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Lake Ontario

Lake Ontario serves as a source of freshwater for millions of people. The lake receives water from many sources, including streams and storm drains, as well as industrial and municipal outflow. 

No matter where you live, your actions have an impact on the health of the lake. The actions of a single user might seem trivial compared to the vast size of the lake, but our combined actions have an enormous impact.  

Algae in our Lake

Many communities along the western shore of Lake Ontario from Durham to Niagara are affected each summer by attached algae (Cladophora) that accumulates on-shore and in the near shore waters, and the noxious odours given off as it decays. Algae is a plant. Like all plants, it grows in the presence of sunlight and nutrients such as phosphorus.

Halton Region created the Lake Ontario Shoreline Algae Action Advisory Committee (LOSAAAC) in July 2002 to gather information and monitor research activities towards possible solutions to reduce the nuisance algae issues in Lake Ontario. LOSAAAC has concluded that a combination of factors cause nuisance algae in Halton Region:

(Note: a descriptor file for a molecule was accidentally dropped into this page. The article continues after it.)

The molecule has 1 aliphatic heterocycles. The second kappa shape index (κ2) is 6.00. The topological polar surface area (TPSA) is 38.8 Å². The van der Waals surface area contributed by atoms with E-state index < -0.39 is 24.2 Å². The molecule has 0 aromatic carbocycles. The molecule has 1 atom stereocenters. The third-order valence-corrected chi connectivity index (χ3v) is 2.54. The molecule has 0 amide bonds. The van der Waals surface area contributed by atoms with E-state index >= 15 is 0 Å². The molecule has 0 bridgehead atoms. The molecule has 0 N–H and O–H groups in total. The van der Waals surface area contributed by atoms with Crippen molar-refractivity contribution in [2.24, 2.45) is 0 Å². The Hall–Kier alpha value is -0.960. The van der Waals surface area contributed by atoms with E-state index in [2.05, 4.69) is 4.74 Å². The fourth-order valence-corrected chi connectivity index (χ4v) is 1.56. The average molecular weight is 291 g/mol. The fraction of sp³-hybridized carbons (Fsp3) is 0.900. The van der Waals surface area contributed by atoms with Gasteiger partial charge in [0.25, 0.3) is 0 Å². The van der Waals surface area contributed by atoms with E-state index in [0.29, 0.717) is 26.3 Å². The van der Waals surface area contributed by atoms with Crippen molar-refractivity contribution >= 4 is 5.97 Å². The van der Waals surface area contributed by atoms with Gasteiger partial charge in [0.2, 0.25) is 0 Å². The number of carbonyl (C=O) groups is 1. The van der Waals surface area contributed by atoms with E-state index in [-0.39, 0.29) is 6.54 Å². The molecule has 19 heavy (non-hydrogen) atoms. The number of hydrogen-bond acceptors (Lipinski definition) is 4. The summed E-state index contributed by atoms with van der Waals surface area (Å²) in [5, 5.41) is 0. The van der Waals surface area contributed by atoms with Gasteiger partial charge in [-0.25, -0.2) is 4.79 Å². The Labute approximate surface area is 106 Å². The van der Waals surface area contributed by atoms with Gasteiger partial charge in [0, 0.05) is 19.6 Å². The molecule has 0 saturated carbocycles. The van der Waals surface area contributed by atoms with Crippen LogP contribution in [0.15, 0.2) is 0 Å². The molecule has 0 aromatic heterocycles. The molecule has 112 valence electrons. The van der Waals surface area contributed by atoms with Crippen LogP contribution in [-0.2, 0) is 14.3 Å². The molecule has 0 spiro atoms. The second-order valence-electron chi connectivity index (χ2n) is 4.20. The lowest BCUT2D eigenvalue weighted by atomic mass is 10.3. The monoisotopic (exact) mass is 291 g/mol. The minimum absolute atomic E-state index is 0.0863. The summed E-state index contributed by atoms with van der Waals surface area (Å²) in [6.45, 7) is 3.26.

• There is more than enough phosphorus in lake water to support algal growth.
  • Strong east winds drive detached algae and other debris to Halton shorelines. These winds are also partly responsible for driving phosphorus from urban sources east of Halton.
  • A thermal bar inhibits polluted water that flows into the lake from mixing with cleaner water in deeper, colder areas of the lake.
  • Zebra mussels on the lake bottom contribute to algal growth by providing an anchor on which to grow, contributing to nutrient levels, and clarifying water to allow sunlight to penetrate.

Algae on the Lake Ontario Shoreline Halton Region's optimization program (Adobe Portable Document Format (PDF)80KB) has been very successful at minimizing the phosphorus discharged from our wastewater treatments plants. 

The Conservation Halton Water Quality Study suggests that the watershed from Halton to Lake Ontario contributes a significant amount of phosphorus through non-point-source pollution - the water that runs off our urban streets, lawns and buildings. 

In fact, that study found that land-based non-point-sources contribute about the same amount of nutrient as the wastewater treatment plants.

For more information related to algae, see Research Results.

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